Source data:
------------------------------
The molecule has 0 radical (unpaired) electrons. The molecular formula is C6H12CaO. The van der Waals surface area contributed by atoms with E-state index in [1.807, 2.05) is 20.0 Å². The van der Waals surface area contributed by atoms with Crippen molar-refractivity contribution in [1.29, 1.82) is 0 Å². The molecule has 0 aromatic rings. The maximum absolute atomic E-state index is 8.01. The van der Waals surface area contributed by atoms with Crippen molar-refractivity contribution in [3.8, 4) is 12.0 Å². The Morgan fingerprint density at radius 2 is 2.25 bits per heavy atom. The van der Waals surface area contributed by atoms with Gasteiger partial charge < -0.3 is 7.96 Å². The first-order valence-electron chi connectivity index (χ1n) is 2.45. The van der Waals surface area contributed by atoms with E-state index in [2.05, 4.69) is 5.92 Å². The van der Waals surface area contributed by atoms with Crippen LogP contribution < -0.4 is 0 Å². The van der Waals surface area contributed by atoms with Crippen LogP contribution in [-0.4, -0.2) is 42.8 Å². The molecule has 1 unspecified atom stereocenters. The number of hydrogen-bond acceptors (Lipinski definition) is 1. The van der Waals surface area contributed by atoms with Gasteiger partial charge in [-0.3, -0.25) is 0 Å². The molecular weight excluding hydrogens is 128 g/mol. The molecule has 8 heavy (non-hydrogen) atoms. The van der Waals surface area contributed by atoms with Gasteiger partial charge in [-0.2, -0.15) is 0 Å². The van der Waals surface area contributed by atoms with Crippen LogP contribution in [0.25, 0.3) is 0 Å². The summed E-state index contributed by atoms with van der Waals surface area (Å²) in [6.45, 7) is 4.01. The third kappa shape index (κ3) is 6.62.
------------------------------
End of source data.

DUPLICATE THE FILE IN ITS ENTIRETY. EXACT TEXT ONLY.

The molecule has 0 radical (unpaired) electrons. The molecular formula is C6H12CaO. The van der Waals surface area contributed by atoms with E-state index in [1.807, 2.05) is 20.0 Å². The van der Waals surface area contributed by atoms with Crippen molar-refractivity contribution in [1.29, 1.82) is 0 Å². The molecule has 0 aromatic rings. The maximum absolute atomic E-state index is 8.01. The van der Waals surface area contributed by atoms with Crippen molar-refractivity contribution in [3.8, 4) is 12.0 Å². The Morgan fingerprint density at radius 2 is 2.25 bits per heavy atom. The van der Waals surface area contributed by atoms with Gasteiger partial charge < -0.3 is 7.96 Å². The first-order valence-electron chi connectivity index (χ1n) is 2.45. The van der Waals surface area contributed by atoms with E-state index in [2.05, 4.69) is 5.92 Å². The van der Waals surface area contributed by atoms with Crippen LogP contribution < -0.4 is 0 Å². The van der Waals surface area contributed by atoms with Crippen LogP contribution in [-0.4, -0.2) is 42.8 Å². The molecule has 1 unspecified atom stereocenters. The number of hydrogen-bond acceptors (Lipinski definition) is 1. The van der Waals surface area contributed by atoms with Gasteiger partial charge in [-0.3, -0.25) is 0 Å². The molecular weight excluding hydrogens is 128 g/mol. The molecule has 8 heavy (non-hydrogen) atoms. The van der Waals surface area contributed by atoms with Gasteiger partial charge in [-0.2, -0.15) is 0 Å². The van der Waals surface area contributed by atoms with Crippen LogP contribution in [0.25, 0.3) is 0 Å². The summed E-state index contributed by atoms with van der Waals surface area (Å²) in [6.45, 7) is 4.01. The third kappa shape index (κ3) is 6.62.